Ahead of yet another trial with Samsung over patents, Apple is opening up about the work that went into making the original iPhone.
The company recently gave the Wall Street Journal's Daisuke Wakabayashi access to Greg Christie, the senior software engineer who leads Apple's "human interface" team.
Christie says that the first iPhone, which was originally codenamed "purple," was developed by a "shockingly small" team in only two-and-a-half years.
It all started in late 2004, when Scott Forstall, who led Apple's Mac software team at the time, walked into Christie's office, closed the door, and asked if he wanted to work on a secret project.
At the time, it was simply described as "a phone with an integrated music player, operated by a touch screen."
As the team figured out how to make things like text messaging and scrolling through the interface work best on a small touch screen with no keyboard, the team would meet with Steve Jobs twice a month in a windowless room so that word couldn't get out about the device.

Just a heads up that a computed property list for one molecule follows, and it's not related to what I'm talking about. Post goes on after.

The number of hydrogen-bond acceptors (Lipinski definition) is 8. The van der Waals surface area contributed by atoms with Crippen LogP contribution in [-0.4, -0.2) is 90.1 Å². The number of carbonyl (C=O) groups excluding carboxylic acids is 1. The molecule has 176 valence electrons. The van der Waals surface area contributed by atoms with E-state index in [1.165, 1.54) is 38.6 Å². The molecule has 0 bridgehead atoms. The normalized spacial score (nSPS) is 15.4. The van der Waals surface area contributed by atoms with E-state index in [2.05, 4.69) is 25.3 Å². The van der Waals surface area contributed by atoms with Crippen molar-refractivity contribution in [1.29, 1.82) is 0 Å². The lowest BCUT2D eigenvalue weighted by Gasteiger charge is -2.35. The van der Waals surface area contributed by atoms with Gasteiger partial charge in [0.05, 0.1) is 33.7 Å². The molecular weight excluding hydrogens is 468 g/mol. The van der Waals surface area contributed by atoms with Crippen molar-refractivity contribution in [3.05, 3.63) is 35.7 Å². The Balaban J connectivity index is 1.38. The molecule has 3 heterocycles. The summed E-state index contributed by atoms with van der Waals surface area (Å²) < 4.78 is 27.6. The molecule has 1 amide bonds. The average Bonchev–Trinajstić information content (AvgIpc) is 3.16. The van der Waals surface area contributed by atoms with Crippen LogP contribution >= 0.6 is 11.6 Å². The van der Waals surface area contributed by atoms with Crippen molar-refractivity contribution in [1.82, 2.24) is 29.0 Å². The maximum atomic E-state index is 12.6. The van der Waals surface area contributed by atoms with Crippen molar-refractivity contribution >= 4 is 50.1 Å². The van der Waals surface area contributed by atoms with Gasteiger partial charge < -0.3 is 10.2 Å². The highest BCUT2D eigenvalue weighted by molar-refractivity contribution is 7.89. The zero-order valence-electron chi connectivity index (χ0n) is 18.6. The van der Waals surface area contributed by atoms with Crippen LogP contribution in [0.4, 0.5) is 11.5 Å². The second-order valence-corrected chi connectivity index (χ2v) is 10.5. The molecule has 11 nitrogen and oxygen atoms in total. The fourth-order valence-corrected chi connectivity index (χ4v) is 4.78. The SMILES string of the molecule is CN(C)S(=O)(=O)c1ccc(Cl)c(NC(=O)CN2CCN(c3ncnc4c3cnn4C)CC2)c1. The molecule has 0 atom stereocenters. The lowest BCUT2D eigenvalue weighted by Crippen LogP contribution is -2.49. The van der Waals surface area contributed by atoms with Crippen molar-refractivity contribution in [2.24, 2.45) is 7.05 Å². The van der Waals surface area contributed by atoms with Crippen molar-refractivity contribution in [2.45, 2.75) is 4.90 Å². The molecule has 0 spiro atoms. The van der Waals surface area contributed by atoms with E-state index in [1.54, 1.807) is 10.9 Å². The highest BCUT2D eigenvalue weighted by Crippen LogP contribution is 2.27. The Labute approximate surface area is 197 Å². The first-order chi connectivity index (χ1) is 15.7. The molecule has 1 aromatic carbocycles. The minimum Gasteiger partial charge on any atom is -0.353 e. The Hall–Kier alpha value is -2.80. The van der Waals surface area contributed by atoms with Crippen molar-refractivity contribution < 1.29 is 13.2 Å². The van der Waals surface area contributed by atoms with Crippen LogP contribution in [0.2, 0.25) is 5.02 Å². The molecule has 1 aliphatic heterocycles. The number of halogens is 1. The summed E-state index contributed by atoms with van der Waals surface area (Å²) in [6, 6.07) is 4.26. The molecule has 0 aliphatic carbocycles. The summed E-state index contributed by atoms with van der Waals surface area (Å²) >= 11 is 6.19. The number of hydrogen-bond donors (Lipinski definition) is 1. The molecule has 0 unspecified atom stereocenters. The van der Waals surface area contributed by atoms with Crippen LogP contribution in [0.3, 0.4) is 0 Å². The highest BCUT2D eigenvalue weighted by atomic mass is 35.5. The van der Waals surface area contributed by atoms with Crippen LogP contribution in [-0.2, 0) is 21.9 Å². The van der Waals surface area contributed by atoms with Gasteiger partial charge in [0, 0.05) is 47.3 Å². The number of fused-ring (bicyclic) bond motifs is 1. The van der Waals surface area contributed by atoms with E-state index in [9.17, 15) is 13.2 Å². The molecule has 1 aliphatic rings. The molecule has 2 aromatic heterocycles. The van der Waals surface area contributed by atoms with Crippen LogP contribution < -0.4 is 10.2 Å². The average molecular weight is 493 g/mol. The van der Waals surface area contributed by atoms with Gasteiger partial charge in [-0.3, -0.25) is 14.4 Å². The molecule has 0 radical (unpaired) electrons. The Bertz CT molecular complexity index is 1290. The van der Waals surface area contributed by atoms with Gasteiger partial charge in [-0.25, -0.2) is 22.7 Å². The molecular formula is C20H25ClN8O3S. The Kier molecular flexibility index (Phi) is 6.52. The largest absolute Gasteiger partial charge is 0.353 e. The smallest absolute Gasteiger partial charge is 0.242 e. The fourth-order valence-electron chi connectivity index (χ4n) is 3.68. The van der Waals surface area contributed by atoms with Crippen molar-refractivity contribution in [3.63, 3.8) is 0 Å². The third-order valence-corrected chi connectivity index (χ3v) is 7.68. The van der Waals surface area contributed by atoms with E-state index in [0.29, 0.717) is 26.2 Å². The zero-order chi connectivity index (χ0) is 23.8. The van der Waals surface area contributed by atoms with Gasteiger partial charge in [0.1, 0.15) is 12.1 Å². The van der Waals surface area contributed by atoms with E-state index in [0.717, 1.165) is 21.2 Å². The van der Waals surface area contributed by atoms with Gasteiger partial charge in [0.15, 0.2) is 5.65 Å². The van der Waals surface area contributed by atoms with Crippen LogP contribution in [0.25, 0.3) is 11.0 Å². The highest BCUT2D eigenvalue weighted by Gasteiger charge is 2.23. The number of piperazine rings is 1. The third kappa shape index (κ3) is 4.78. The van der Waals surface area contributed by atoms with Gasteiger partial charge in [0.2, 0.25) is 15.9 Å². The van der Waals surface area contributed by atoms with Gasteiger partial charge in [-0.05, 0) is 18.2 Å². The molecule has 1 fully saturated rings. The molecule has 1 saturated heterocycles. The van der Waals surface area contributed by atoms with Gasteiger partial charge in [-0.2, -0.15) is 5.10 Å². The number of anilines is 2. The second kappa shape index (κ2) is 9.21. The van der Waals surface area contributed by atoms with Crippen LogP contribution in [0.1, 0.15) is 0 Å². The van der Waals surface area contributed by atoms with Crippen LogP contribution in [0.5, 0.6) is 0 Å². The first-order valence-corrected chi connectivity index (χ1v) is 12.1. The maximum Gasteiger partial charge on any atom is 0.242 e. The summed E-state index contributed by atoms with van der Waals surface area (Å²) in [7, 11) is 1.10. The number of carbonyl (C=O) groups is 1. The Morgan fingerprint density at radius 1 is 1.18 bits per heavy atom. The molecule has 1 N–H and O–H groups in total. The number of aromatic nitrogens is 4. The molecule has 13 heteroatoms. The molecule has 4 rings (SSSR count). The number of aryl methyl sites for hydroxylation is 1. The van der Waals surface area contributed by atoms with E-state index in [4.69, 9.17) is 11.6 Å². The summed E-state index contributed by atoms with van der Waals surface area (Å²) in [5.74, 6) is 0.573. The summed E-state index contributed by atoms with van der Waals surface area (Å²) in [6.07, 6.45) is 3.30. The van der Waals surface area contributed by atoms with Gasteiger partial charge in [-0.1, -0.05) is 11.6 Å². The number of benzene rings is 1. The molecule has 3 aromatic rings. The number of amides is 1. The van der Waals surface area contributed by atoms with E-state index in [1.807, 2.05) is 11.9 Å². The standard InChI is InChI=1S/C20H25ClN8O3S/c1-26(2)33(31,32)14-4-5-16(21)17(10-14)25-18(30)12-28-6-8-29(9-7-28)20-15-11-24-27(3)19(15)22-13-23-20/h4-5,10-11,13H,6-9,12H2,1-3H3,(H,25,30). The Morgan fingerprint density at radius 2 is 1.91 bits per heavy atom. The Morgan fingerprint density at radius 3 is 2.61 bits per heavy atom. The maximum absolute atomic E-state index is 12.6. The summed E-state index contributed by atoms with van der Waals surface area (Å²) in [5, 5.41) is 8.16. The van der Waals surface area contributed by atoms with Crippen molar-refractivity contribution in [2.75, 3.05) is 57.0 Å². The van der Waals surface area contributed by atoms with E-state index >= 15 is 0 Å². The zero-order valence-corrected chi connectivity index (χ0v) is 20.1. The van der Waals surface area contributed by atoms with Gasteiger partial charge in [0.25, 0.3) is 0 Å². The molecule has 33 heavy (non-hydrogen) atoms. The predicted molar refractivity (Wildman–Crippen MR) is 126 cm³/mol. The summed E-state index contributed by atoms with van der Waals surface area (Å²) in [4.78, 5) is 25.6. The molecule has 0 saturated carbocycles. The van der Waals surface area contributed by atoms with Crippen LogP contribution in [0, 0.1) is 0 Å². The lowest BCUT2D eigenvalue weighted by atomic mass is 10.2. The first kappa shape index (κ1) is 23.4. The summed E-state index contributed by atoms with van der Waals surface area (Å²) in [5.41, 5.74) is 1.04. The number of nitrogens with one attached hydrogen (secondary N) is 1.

Jobs was apparently so paranoid about leaks that access to the room was restricted even to Apple cleaning staff — only those working on the "purple" project were allowed in.
From Wakabayashi's description, Jobs' infamous secrecy even extended into the original iPhone team's lives outside the company:
Mr. Jobs ordered employees working on the project at home to use a computer in a secluded part of the house to prevent anyone from accidentally seeing details. He also demanded that employees encrypt digital images of the device.
Amazingly, much of the work the team did on the original iPhone software wasn't even tested on actual iPhone hardware for most of its development. Instead, they ran their early code on an outdated Power Mac with hardware close enough to what the team thought would be in the new phone. But because they also had to see what it would feel like on a screen made for a phone, they had the workstation hooked up to a tiny white 3.5-inch screen reminiscent of the white iPhone the company announced 4 years later.
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